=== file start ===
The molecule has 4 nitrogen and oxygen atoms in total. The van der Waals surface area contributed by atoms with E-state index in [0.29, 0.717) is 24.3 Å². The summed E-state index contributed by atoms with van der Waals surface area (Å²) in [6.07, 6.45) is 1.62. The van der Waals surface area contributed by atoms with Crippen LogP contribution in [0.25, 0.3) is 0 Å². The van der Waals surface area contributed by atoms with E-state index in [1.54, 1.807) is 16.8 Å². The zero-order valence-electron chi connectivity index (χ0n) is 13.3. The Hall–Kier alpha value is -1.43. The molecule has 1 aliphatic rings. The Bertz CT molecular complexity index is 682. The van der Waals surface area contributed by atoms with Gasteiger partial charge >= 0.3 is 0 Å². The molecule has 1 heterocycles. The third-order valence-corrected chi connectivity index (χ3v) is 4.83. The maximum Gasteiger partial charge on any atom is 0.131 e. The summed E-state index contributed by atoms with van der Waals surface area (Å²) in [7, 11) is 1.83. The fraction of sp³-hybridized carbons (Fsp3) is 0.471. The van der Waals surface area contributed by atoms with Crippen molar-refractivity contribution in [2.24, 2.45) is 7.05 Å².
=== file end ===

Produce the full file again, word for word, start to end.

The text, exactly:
The molecule has 4 nitrogen and oxygen atoms in total. The van der Waals surface area contributed by atoms with E-state index in [0.29, 0.717) is 24.3 Å². The summed E-state index contributed by atoms with van der Waals surface area (Å²) in [6.07, 6.45) is 1.62. The van der Waals surface area contributed by atoms with Crippen LogP contribution in [0.25, 0.3) is 0 Å². The van der Waals surface area contributed by atoms with E-state index in [1.54, 1.807) is 16.8 Å². The zero-order valence-electron chi connectivity index (χ0n) is 13.3. The Hall–Kier alpha value is -1.43. The molecule has 1 aliphatic rings. The Bertz CT molecular complexity index is 682. The van der Waals surface area contributed by atoms with Gasteiger partial charge >= 0.3 is 0 Å². The molecule has 1 heterocycles. The third-order valence-corrected chi connectivity index (χ3v) is 4.83. The maximum Gasteiger partial charge on any atom is 0.131 e. The summed E-state index contributed by atoms with van der Waals surface area (Å²) in [7, 11) is 1.83. The fraction of sp³-hybridized carbons (Fsp3) is 0.471. The van der Waals surface area contributed by atoms with Crippen molar-refractivity contribution in [2.24, 2.45) is 7.05 Å².